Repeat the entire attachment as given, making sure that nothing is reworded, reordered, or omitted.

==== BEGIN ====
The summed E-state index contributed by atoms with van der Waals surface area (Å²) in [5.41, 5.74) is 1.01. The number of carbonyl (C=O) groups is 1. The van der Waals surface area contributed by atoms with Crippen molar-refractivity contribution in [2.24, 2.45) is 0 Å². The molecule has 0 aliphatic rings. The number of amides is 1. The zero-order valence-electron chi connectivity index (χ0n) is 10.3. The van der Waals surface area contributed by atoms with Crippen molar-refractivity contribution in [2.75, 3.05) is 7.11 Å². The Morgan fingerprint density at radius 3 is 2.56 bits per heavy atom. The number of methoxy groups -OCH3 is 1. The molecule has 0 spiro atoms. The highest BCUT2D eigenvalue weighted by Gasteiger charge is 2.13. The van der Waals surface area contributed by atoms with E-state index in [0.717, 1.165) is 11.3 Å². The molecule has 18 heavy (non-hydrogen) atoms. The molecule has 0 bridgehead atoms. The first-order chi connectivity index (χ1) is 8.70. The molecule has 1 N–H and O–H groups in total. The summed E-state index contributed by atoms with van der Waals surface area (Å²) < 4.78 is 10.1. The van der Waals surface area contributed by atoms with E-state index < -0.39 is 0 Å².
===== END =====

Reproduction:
The summed E-state index contributed by atoms with van der Waals surface area (Å²) in [5.41, 5.74) is 1.01. The number of carbonyl (C=O) groups is 1. The van der Waals surface area contributed by atoms with Crippen molar-refractivity contribution in [2.24, 2.45) is 0 Å². The molecule has 0 aliphatic rings. The number of amides is 1. The zero-order valence-electron chi connectivity index (χ0n) is 10.3. The van der Waals surface area contributed by atoms with Crippen molar-refractivity contribution in [2.75, 3.05) is 7.11 Å². The Morgan fingerprint density at radius 3 is 2.56 bits per heavy atom. The number of methoxy groups -OCH3 is 1. The molecule has 0 spiro atoms. The highest BCUT2D eigenvalue weighted by Gasteiger charge is 2.13. The van der Waals surface area contributed by atoms with E-state index in [0.717, 1.165) is 11.3 Å². The molecule has 18 heavy (non-hydrogen) atoms. The molecule has 0 bridgehead atoms. The first-order chi connectivity index (χ1) is 8.70. The molecule has 1 N–H and O–H groups in total. The summed E-state index contributed by atoms with van der Waals surface area (Å²) < 4.78 is 10.1. The van der Waals surface area contributed by atoms with E-state index < -0.39 is 0 Å².